You remember Bellefonte, right?  Bellefonte Reinsurance. Co. v. The Aetna Casualty & Surety Co., 903 F.2d 910 (1990).  When the New York Court of Appeals in Global Reinsurance Corp. of Am. v. Century Indemn. Co., 30, N.Y.3d 508 (2017), took the wind out of reliance on Bellefonte as authority for the stated limits in a facultative certificate capping a reinsurer’s liability, courts were required to review the actual language of the reinsurance contract and interpret that language according to the standard rules of contract interpretation without reliance on any presumptions.  One of those cases went back from the Second Circuit to the district court to interpret the operative language of the underlying umbrella policies because the following clause in the facultative certificates required that the reinsurer follow the cedent’s liability for defense costs unless the underlying umbrella policies were inconsistent with the facultative certificates.

In Utica Mut. Ins. Co. v. Clearwater Ins. Co., No. 6:13-cv-1178 (GLS/TWD), 2019 U.S. Dist. LEXIS 124077 (N.D.N.Y. Jul. 25, 2019), after the Second Circuit remanded this case back to the district court, Utica Mut. Ins. Co. v. Clearwater Ins. Co., 906 F.3d 12 (2d Cir. 2018), the district court had to determine whether the cedent was entitled to recover defense costs from the reinsurer.  That determination all depended on whether the cedent was obligated to pay defense costs to the policyholder under its umbrella policies.

In denying the reinsurer’s motion for partial summary judgment, the court found the operative language of the umbrella policies to be ambiguous, finding that the “not covered by” language was susceptible to more than one reasonable meaning.  The court noted that the reinsurer did not provide any extrinsic evidence to allow the court to resolve the ambiguity as a matter of law.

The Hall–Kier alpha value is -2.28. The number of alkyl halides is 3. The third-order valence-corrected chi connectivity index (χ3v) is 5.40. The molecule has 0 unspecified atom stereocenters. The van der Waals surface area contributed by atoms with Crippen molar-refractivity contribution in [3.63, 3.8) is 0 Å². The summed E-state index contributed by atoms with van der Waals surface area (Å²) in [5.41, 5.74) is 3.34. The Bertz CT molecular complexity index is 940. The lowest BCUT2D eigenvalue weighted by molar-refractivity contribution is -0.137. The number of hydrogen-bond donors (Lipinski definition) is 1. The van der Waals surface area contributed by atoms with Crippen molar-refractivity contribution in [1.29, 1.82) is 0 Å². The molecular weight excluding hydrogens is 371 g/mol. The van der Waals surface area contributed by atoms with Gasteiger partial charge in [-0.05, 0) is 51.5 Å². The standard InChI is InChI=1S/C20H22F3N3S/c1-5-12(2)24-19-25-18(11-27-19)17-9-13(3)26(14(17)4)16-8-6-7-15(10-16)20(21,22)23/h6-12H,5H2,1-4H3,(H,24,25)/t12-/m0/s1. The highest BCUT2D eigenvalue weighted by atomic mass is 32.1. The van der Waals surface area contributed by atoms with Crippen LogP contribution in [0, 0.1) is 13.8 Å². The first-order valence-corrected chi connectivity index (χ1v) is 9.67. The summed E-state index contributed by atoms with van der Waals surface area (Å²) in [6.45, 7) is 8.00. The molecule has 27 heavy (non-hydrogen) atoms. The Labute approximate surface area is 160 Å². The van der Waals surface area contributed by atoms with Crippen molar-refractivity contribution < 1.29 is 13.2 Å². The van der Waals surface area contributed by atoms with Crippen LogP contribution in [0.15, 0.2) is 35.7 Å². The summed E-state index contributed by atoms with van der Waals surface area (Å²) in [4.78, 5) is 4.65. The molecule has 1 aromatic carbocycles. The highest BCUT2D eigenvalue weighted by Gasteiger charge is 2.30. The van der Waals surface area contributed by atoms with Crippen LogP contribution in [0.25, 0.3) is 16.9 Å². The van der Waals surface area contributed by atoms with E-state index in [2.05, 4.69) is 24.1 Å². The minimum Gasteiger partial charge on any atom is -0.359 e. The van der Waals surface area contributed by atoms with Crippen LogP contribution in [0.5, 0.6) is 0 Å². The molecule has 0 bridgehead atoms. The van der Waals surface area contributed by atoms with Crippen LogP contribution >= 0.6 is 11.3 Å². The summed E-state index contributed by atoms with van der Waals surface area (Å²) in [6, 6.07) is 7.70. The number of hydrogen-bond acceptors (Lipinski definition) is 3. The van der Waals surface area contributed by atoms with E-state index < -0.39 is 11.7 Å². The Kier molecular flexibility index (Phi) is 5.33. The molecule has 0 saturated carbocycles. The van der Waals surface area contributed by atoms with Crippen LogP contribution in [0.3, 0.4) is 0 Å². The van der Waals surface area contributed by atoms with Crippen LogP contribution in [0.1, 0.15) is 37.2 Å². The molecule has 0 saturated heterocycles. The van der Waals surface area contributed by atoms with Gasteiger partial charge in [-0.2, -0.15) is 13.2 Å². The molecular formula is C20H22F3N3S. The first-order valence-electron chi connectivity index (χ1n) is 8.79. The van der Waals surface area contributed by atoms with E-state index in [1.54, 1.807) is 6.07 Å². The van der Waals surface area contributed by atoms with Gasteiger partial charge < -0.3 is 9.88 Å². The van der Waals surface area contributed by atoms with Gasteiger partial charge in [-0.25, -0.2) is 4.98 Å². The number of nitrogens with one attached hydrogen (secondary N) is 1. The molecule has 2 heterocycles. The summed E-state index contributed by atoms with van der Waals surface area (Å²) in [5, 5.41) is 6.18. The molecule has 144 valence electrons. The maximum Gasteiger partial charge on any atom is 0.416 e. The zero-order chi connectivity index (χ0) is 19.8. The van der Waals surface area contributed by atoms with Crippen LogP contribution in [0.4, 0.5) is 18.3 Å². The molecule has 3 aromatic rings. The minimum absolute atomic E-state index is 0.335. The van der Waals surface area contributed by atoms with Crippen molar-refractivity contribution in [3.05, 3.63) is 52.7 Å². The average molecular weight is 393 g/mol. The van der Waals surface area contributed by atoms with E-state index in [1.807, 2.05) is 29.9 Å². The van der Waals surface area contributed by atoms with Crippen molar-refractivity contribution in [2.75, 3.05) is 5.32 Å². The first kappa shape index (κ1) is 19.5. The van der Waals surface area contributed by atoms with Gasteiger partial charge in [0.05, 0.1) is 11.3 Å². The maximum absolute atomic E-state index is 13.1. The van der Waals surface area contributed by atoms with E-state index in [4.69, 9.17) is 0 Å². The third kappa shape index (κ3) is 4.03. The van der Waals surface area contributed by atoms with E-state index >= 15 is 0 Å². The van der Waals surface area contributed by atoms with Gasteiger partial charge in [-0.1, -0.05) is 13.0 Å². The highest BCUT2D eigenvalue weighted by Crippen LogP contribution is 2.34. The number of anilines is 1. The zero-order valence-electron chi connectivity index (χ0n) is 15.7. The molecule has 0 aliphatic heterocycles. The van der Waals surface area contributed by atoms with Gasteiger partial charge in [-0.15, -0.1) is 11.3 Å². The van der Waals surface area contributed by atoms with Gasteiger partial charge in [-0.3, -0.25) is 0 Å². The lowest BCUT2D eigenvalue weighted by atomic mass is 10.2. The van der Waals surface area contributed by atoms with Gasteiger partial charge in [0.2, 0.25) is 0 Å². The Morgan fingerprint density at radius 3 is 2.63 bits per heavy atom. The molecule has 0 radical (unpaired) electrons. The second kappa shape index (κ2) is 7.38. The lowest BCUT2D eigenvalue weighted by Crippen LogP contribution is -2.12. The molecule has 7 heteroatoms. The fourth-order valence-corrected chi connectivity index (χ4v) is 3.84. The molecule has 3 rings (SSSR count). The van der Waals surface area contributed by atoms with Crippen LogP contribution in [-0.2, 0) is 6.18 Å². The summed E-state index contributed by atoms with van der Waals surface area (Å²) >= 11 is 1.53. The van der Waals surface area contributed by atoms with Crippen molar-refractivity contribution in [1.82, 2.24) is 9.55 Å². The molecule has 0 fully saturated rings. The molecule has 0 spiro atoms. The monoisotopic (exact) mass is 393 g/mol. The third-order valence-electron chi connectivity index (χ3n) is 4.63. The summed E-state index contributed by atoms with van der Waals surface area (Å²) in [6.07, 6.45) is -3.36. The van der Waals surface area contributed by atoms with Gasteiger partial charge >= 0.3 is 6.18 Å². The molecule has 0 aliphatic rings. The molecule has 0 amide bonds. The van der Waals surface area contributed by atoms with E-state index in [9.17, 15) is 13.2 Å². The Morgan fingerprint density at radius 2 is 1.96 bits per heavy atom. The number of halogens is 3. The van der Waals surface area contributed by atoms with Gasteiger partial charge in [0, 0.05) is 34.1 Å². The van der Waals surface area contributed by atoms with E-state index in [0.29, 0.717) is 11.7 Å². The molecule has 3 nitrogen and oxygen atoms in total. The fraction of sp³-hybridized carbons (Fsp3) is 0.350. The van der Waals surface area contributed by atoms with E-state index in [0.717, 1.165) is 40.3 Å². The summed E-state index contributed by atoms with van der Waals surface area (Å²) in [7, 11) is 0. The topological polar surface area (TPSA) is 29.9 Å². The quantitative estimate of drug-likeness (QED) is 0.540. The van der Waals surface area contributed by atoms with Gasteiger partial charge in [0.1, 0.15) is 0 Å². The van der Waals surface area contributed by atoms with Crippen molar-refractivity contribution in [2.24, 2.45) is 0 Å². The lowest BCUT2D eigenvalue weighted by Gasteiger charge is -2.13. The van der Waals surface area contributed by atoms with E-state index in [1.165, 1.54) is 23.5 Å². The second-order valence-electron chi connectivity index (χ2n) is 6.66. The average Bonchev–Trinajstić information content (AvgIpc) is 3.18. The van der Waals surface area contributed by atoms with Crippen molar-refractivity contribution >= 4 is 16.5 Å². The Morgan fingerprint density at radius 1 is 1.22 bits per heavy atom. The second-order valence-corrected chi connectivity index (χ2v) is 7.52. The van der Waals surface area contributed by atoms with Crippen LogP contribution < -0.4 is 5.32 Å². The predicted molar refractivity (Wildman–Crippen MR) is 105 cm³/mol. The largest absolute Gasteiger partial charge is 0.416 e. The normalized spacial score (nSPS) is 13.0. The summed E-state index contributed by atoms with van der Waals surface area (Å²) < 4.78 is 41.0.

The relevant provision required the cedent to defend the insured for any occurrence “not covered by the policies listed in the schedule of underlying insurance . . . but covered by the terms and conditions of this policy . . . .”  Each side, the court found, had a reasonable interpretation of the meaning of “not covered by.”

The real issue was whether the exhaustion of the primary policies meant that the occurrence was no longer covered by the primary policies so as to trigger the defense obligations under the umbrella policies.  As the court stated, “the language here suggests that [the cedent] would provide defense costs to [the policyholder] for accidents that the underlying policies did not compensate them for, but it does not unambiguously state whether it is referring to compensation that does not occur because it is outside of the scope of the underlying primary policies’ coverage grant or because the underlying policy has been exhausted.”

Finding that the provision could apply to either or both situations, the court denied the motion and set the case down for trial.